More and more people are using TOR or VPNs, and given what is coming out of the UK, US and Europe, those numbers may soon skyrocket. Meanwhile attackers grab IoS toys by the bushel and mount attacks from unsuspecting households the world over, without giving the merest thought even to the existence of TOR.

              Oh, the Germans "closed" lots of highways, blowing up bridges etc. Somehow Berlin still fell.

              (FTR, my hacking experience is very limited, a little bit of showing friends/customers how shit their router is or how easily breakable some of their other "security" has been - and a few checks of bug reports to test if my systems are (still) vulnerable)

              1. Anonymous Coward
                Anonymous Coward

                Re: Err, not yet.

                As I said, if you cannot beat off the attacks from TOR, you cannot beat of other attacks. And while you're pissing your panties over the "obvious" attack attempts from one source, you're completely oblivious to attacks from others.

                By what Trumpian twist of facts did you arrive at a conclusion that I ever stated that we only focused on Tor nodes? Try not to put words in my mouth. Tor nodes are simply part of the traffic we have to defend against, but my point was that Tor nodes seem to originate hacking attempts almost exclusively, and never feature anyone attempting to access a site for just doing what the site is for. From our analysis, it means that traffic from a Tor node can this be dropped without even bothering to examine it further, unlike, for instance, traffic that originated from the US.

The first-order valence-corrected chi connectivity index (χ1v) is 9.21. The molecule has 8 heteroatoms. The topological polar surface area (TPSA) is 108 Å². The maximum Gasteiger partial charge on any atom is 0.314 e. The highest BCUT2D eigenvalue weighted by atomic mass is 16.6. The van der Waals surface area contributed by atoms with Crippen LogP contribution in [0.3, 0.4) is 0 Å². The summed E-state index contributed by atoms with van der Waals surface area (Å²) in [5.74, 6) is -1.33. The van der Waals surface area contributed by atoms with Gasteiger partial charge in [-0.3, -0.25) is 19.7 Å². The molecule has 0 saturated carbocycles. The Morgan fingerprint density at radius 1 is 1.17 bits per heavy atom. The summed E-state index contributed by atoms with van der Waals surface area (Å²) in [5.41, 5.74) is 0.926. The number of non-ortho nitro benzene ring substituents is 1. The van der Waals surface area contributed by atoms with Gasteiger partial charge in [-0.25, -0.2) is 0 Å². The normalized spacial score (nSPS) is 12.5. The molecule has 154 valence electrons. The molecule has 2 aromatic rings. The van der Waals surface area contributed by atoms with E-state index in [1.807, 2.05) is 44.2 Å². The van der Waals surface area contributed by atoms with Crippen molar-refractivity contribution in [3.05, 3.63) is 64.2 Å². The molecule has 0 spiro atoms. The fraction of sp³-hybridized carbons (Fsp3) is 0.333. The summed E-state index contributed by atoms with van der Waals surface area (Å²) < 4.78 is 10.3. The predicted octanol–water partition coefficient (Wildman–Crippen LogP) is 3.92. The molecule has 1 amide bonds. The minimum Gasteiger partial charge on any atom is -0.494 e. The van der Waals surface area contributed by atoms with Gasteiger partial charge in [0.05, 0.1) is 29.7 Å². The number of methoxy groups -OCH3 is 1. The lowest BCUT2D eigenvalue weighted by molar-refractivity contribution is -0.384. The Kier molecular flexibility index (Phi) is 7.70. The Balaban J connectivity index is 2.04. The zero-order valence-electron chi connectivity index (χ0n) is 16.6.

We have as yet not been hacked. That's no reason to get cocky (hence the "as yet"), but it suggests we're doing OK and part of that is because we secure and monitor the whole stack, not just 404s and not just automated (and that includes the ever more needed DDoS defences, which is why Windows and IoT piss me off something rotten). Part of the brief of my team is to keep their manual skills sharp too, so there is a rotation where everyone gets to test things manually, read log files and also run a test recovery of a site (checks that the backups are working). And no, we don't trust anyone - for the private side of things (personal details and financials) we have a DMZ proxy process and 4 eyes login on the core so people can prove they've done things correctly if things do go pear shaped.